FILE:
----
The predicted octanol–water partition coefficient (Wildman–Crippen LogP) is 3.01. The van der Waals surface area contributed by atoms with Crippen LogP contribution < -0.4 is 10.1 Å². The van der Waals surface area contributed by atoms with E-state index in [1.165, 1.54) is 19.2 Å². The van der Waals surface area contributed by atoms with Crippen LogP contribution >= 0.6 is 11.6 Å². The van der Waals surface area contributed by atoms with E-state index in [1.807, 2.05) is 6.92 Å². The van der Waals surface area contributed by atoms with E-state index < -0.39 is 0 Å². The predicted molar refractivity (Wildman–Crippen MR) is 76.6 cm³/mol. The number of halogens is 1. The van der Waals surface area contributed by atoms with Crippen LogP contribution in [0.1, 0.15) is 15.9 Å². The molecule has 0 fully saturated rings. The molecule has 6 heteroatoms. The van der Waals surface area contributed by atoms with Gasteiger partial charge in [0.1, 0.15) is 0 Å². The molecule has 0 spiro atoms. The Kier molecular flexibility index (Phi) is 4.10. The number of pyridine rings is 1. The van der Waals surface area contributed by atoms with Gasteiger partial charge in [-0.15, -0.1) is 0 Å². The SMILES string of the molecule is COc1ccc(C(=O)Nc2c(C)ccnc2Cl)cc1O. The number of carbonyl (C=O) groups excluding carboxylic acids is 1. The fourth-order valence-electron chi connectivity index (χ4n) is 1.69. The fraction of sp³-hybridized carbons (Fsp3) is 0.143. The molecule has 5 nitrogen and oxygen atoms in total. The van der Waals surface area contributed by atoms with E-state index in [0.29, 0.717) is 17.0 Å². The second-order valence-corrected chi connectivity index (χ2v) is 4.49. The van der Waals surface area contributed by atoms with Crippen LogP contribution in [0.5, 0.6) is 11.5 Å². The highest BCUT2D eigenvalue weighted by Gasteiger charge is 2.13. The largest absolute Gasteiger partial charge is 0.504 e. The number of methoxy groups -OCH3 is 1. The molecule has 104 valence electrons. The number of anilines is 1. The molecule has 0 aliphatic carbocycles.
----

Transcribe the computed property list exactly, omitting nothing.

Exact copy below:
The predicted octanol–water partition coefficient (Wildman–Crippen LogP) is 3.01. The van der Waals surface area contributed by atoms with Crippen LogP contribution < -0.4 is 10.1 Å². The van der Waals surface area contributed by atoms with E-state index in [1.165, 1.54) is 19.2 Å². The van der Waals surface area contributed by atoms with Crippen LogP contribution >= 0.6 is 11.6 Å². The van der Waals surface area contributed by atoms with E-state index in [1.807, 2.05) is 6.92 Å². The van der Waals surface area contributed by atoms with E-state index < -0.39 is 0 Å². The predicted molar refractivity (Wildman–Crippen MR) is 76.6 cm³/mol. The number of halogens is 1. The van der Waals surface area contributed by atoms with Crippen LogP contribution in [0.1, 0.15) is 15.9 Å². The molecule has 0 fully saturated rings. The molecule has 6 heteroatoms. The van der Waals surface area contributed by atoms with Gasteiger partial charge in [0.1, 0.15) is 0 Å². The molecule has 0 spiro atoms. The Kier molecular flexibility index (Phi) is 4.10. The number of pyridine rings is 1. The van der Waals surface area contributed by atoms with Gasteiger partial charge in [-0.15, -0.1) is 0 Å². The SMILES string of the molecule is COc1ccc(C(=O)Nc2c(C)ccnc2Cl)cc1O. The number of carbonyl (C=O) groups excluding carboxylic acids is 1. The fourth-order valence-electron chi connectivity index (χ4n) is 1.69. The fraction of sp³-hybridized carbons (Fsp3) is 0.143. The molecule has 5 nitrogen and oxygen atoms in total. The van der Waals surface area contributed by atoms with E-state index in [0.29, 0.717) is 17.0 Å². The second-order valence-corrected chi connectivity index (χ2v) is 4.49. The van der Waals surface area contributed by atoms with Crippen LogP contribution in [0.5, 0.6) is 11.5 Å². The highest BCUT2D eigenvalue weighted by Gasteiger charge is 2.13. The largest absolute Gasteiger partial charge is 0.504 e. The number of methoxy groups -OCH3 is 1. The molecule has 104 valence electrons. The number of anilines is 1. The molecule has 0 aliphatic carbocycles.